European and US stocks sink on growth jitters

Markets dragged down by travel shares as fears about Ebola hit companies in sector

Travel stocks fall on fears over spread of the Ebola virus. Photograph: Ahmed Jallanzo/EPA

Travel stocks fall on fears over spread of the Ebola virus. Photograph: Ahmed Jallanzo/EPA

 

in huge trading volumes, extending their week-long selloff as concerns about global economic growth spooked investors.

In the latest evidence of economic malaise, China’s services sector growth weakened last month as new business cooled, another sign the world’s second largest economy may be slowing. The figures came a day after German industrial output fell much further than forecast. DUBLIN The Iseq index fell 1.53 per cent to 4,619.91, dragged down in part by travel stocks as fears about Ebola hit most companies in the sector in Europe. Ryanair was down 1.75 per cent to €7.04, Aer Lingus was down 2.88 per cent to €1.35, and Irish Continental Group was down 1.52 per cent to €2.85. Datalex, a travel software firm, was also down, losing 2.55 per cent to €1.53.

Bank of Ireland was among the biggest fallers, down 4.03 per cent to 29 cent, as investors mulled the impact of new Central Bank rules designed to dampen property price rises.

UTV Media, which is hiring its new team in Dublin, closed unchanged at €2.60. Independent News & Media was down 2.74 per cent at 14 cent.

Among the few stocks gaining was Dalata Hotel Group, which closed up 1.72 per cent at €2.95. Kerry Group rose 1.5 per cent to €54.30. LONDON Blue-chip shares endured another dismal session. Weaker travel stocks were also a factor in the performance of the FTSE 100, which is now close to its low for the year.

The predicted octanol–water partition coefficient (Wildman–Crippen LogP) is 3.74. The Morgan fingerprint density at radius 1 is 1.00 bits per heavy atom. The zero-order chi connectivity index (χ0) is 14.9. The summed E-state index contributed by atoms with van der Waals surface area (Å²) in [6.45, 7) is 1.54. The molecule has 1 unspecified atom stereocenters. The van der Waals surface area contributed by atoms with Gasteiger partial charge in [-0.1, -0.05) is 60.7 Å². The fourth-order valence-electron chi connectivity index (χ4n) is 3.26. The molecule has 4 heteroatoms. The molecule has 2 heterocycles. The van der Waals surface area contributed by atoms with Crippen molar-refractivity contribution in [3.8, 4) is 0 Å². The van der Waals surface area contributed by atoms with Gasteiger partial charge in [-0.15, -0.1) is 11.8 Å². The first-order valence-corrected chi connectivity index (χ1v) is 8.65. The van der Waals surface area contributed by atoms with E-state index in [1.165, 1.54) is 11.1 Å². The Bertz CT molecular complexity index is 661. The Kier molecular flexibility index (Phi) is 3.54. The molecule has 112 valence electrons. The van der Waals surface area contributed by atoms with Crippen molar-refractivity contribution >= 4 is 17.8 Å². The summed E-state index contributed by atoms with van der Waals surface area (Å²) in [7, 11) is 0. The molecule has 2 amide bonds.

International Airlines Group – which owns British Airways as well as Spain’s Iberia and Vueling – had tumbled 7 per cent in the previous session and was down another 2.3p to 343.3p.

Among other travel stocks, EasyJet dropped 11p to 1378p, TUI Travel eased 15p to 367p and cruise ship firm Carnival slipped 29p to 2299p.

On a brighter note Tesco’s beleaguered shares rallied after brokers at HSBC upped their rating because many of the negatives surrounding the company are now factored into the share price after a 52 per cent slump in the last year. The stock jumped 3 per cent before settling 1 per cent or 2.5p higher at 185.1p.

Rival Morrisons added 0.8p to 160.1p, and Sainsbury’s dipped 3.5p to 226.7p.

Among the biggest fallers on the FTSE 100 was Tullow Oil, down 24.5p at 576p. EUROPE Germany’s DAX index and France’s CAC 40 both lost 1 per cent. The euro zone’s blue-chip Euro STOXX 50 index fell 0.9 per cent to 3,053.31.

Shares in German business software maker SAP featured among the top losers, down 3.9 per cent. Traders cited speculation about weak orders in the fourth quarter and an internal memo in which the firm’s finance chief urged staff to cuts costs.

Jitters over the spread of Ebola also hurt sentiment, with shares in airlines and travel companies losing ground.

Air France-KLM, which yesterday said the total cost of last month’s two-week strike by pilots was €500 million, shed 2.5 per cent. NEW YORK US stocks fluctuated as energy shares tumbled with the price of oil before the Federal Reserve releases minutes from its latest meeting.

Sears Holdings dropped 14 per cent after people with knowledge of the matter said a vendor was halting shipments.

Halliburton sank 4.5 per cent to lead energy stocks lower as US crude touched a 17-month low. Costco Wholesale gained 1.8 per cent after saying profit topped forecasts.

Merck and UnitedHealth Group added 1.2 per cent to pace gains in the Dow Jones Industrial Average.

“Investors are cautious and that’s why you’re seeing the grind back and forth today,” said Peter Sorrentino, a Cincinnati-based fund manager at Huntington Asset Advisors. – (Additional reporting: Bloomberg, Reuters)